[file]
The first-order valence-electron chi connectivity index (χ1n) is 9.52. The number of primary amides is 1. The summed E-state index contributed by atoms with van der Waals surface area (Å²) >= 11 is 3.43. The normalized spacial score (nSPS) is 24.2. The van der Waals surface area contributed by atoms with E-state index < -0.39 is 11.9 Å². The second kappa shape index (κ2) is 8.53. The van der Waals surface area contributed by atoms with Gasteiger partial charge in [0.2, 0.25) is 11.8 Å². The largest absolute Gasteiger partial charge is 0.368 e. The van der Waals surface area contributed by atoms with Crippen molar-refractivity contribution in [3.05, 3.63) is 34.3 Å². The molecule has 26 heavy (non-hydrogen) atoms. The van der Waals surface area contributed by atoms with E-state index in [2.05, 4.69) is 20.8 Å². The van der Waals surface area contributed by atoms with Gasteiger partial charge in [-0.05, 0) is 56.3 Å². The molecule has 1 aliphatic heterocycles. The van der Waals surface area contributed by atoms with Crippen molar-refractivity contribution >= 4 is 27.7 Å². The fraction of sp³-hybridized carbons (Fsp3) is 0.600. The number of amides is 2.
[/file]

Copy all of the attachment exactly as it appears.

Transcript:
The first-order valence-electron chi connectivity index (χ1n) is 9.52. The number of primary amides is 1. The summed E-state index contributed by atoms with van der Waals surface area (Å²) >= 11 is 3.43. The normalized spacial score (nSPS) is 24.2. The van der Waals surface area contributed by atoms with E-state index < -0.39 is 11.9 Å². The second kappa shape index (κ2) is 8.53. The van der Waals surface area contributed by atoms with Gasteiger partial charge in [0.2, 0.25) is 11.8 Å². The largest absolute Gasteiger partial charge is 0.368 e. The van der Waals surface area contributed by atoms with Crippen molar-refractivity contribution in [3.05, 3.63) is 34.3 Å². The molecule has 26 heavy (non-hydrogen) atoms. The van der Waals surface area contributed by atoms with E-state index in [2.05, 4.69) is 20.8 Å². The van der Waals surface area contributed by atoms with Gasteiger partial charge in [-0.05, 0) is 56.3 Å². The molecule has 1 aliphatic heterocycles. The van der Waals surface area contributed by atoms with Crippen molar-refractivity contribution >= 4 is 27.7 Å². The fraction of sp³-hybridized carbons (Fsp3) is 0.600. The number of amides is 2.